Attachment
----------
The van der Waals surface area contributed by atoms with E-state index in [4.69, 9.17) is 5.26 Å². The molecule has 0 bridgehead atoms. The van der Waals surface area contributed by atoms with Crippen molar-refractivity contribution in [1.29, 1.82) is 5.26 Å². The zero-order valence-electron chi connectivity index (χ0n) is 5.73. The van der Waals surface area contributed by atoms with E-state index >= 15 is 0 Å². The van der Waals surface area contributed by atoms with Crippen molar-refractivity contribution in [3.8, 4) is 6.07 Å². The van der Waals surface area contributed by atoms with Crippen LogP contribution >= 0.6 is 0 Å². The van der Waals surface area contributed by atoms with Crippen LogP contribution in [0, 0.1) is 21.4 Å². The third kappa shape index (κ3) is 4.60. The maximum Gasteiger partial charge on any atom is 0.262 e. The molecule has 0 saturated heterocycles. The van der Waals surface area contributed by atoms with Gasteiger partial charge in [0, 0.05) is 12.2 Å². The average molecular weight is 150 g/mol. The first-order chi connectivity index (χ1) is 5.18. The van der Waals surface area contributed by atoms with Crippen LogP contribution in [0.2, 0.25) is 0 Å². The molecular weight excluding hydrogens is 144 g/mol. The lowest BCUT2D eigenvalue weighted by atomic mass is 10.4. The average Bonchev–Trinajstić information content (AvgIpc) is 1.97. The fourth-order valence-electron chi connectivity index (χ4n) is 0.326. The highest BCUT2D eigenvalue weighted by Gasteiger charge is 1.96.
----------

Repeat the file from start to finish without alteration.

The van der Waals surface area contributed by atoms with E-state index in [4.69, 9.17) is 5.26 Å². The molecule has 0 bridgehead atoms. The van der Waals surface area contributed by atoms with Crippen molar-refractivity contribution in [1.29, 1.82) is 5.26 Å². The zero-order valence-electron chi connectivity index (χ0n) is 5.73. The van der Waals surface area contributed by atoms with E-state index >= 15 is 0 Å². The van der Waals surface area contributed by atoms with Crippen molar-refractivity contribution in [3.8, 4) is 6.07 Å². The van der Waals surface area contributed by atoms with Crippen LogP contribution >= 0.6 is 0 Å². The van der Waals surface area contributed by atoms with Crippen LogP contribution in [0, 0.1) is 21.4 Å². The third kappa shape index (κ3) is 4.60. The maximum Gasteiger partial charge on any atom is 0.262 e. The molecule has 0 saturated heterocycles. The van der Waals surface area contributed by atoms with Gasteiger partial charge in [0, 0.05) is 12.2 Å². The average molecular weight is 150 g/mol. The first-order chi connectivity index (χ1) is 5.18. The van der Waals surface area contributed by atoms with Crippen LogP contribution in [0.2, 0.25) is 0 Å². The molecular weight excluding hydrogens is 144 g/mol. The lowest BCUT2D eigenvalue weighted by atomic mass is 10.4. The average Bonchev–Trinajstić information content (AvgIpc) is 1.97. The fourth-order valence-electron chi connectivity index (χ4n) is 0.326. The highest BCUT2D eigenvalue weighted by Gasteiger charge is 1.96.